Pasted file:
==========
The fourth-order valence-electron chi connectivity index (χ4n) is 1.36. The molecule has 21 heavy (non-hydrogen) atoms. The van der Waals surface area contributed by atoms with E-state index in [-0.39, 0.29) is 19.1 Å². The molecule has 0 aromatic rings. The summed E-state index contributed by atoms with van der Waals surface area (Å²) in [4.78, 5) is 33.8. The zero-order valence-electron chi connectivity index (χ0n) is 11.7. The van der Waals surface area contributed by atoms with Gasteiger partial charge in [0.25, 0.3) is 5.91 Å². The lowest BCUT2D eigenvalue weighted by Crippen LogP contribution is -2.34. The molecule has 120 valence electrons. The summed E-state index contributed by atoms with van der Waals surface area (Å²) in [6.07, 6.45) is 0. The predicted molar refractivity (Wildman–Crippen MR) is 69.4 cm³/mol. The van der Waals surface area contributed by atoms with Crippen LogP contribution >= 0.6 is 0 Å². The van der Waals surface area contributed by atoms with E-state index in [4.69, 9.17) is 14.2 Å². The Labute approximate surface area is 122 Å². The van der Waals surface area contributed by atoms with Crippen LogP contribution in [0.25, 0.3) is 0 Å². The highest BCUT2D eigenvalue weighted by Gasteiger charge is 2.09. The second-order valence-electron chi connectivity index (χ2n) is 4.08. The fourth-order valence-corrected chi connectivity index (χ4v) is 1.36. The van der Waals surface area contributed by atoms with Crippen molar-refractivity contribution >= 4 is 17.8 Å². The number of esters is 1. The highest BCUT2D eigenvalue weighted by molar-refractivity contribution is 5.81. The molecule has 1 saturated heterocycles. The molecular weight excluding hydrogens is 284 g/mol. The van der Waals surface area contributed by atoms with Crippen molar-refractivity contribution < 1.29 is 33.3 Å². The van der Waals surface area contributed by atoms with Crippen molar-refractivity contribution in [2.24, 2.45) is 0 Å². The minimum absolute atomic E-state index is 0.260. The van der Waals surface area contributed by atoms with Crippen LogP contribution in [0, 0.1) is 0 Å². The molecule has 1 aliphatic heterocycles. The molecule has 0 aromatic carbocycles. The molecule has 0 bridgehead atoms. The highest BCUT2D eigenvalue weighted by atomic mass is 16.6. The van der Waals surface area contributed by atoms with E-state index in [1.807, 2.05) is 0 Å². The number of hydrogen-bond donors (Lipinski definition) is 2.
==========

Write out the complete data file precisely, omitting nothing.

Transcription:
The fourth-order valence-electron chi connectivity index (χ4n) is 1.36. The molecule has 21 heavy (non-hydrogen) atoms. The van der Waals surface area contributed by atoms with E-state index in [-0.39, 0.29) is 19.1 Å². The molecule has 0 aromatic rings. The summed E-state index contributed by atoms with van der Waals surface area (Å²) in [4.78, 5) is 33.8. The zero-order valence-electron chi connectivity index (χ0n) is 11.7. The van der Waals surface area contributed by atoms with Gasteiger partial charge in [0.25, 0.3) is 5.91 Å². The lowest BCUT2D eigenvalue weighted by Crippen LogP contribution is -2.34. The molecule has 120 valence electrons. The summed E-state index contributed by atoms with van der Waals surface area (Å²) in [6.07, 6.45) is 0. The predicted molar refractivity (Wildman–Crippen MR) is 69.4 cm³/mol. The van der Waals surface area contributed by atoms with Crippen LogP contribution >= 0.6 is 0 Å². The van der Waals surface area contributed by atoms with E-state index in [4.69, 9.17) is 14.2 Å². The Labute approximate surface area is 122 Å². The van der Waals surface area contributed by atoms with Crippen LogP contribution in [0.25, 0.3) is 0 Å². The highest BCUT2D eigenvalue weighted by Gasteiger charge is 2.09. The second-order valence-electron chi connectivity index (χ2n) is 4.08. The fourth-order valence-corrected chi connectivity index (χ4v) is 1.36. The van der Waals surface area contributed by atoms with Crippen molar-refractivity contribution >= 4 is 17.8 Å². The number of esters is 1. The highest BCUT2D eigenvalue weighted by molar-refractivity contribution is 5.81. The molecule has 1 saturated heterocycles. The molecular weight excluding hydrogens is 284 g/mol. The van der Waals surface area contributed by atoms with Crippen molar-refractivity contribution < 1.29 is 33.3 Å². The van der Waals surface area contributed by atoms with Crippen molar-refractivity contribution in [2.24, 2.45) is 0 Å². The minimum absolute atomic E-state index is 0.260. The van der Waals surface area contributed by atoms with Crippen LogP contribution in [0, 0.1) is 0 Å². The molecule has 1 aliphatic heterocycles. The molecule has 0 aromatic carbocycles. The molecule has 0 bridgehead atoms. The highest BCUT2D eigenvalue weighted by atomic mass is 16.6. The van der Waals surface area contributed by atoms with E-state index in [1.807, 2.05) is 0 Å². The number of hydrogen-bond donors (Lipinski definition) is 2.